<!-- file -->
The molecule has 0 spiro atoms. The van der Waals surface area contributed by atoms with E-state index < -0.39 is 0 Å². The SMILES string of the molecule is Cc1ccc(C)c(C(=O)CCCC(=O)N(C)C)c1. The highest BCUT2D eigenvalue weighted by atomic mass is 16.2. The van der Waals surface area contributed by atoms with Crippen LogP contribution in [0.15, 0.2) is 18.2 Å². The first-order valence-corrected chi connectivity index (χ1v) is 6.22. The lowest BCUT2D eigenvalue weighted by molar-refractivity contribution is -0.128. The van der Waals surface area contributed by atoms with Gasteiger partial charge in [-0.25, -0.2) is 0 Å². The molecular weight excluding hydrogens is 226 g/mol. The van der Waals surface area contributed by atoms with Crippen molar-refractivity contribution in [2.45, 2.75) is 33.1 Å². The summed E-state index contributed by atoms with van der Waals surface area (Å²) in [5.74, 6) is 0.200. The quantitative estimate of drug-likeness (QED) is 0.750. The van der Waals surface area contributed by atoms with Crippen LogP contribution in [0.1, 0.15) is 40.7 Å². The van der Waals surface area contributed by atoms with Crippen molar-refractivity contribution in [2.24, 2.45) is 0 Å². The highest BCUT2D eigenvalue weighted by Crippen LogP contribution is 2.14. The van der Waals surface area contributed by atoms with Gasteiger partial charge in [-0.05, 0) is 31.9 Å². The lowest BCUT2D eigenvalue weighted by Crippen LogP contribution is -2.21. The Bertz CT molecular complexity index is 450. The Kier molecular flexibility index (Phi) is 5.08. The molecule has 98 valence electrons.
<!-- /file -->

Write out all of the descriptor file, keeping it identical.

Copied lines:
The molecule has 0 spiro atoms. The van der Waals surface area contributed by atoms with E-state index < -0.39 is 0 Å². The SMILES string of the molecule is Cc1ccc(C)c(C(=O)CCCC(=O)N(C)C)c1. The highest BCUT2D eigenvalue weighted by atomic mass is 16.2. The van der Waals surface area contributed by atoms with Crippen LogP contribution in [0.15, 0.2) is 18.2 Å². The first-order valence-corrected chi connectivity index (χ1v) is 6.22. The lowest BCUT2D eigenvalue weighted by molar-refractivity contribution is -0.128. The van der Waals surface area contributed by atoms with Gasteiger partial charge in [-0.25, -0.2) is 0 Å². The molecular weight excluding hydrogens is 226 g/mol. The van der Waals surface area contributed by atoms with Crippen molar-refractivity contribution in [2.45, 2.75) is 33.1 Å². The summed E-state index contributed by atoms with van der Waals surface area (Å²) in [5.74, 6) is 0.200. The quantitative estimate of drug-likeness (QED) is 0.750. The van der Waals surface area contributed by atoms with Crippen LogP contribution in [0.1, 0.15) is 40.7 Å². The van der Waals surface area contributed by atoms with Crippen molar-refractivity contribution in [2.24, 2.45) is 0 Å². The highest BCUT2D eigenvalue weighted by Crippen LogP contribution is 2.14. The van der Waals surface area contributed by atoms with Gasteiger partial charge in [-0.05, 0) is 31.9 Å². The lowest BCUT2D eigenvalue weighted by Crippen LogP contribution is -2.21. The Bertz CT molecular complexity index is 450. The Kier molecular flexibility index (Phi) is 5.08. The molecule has 98 valence electrons.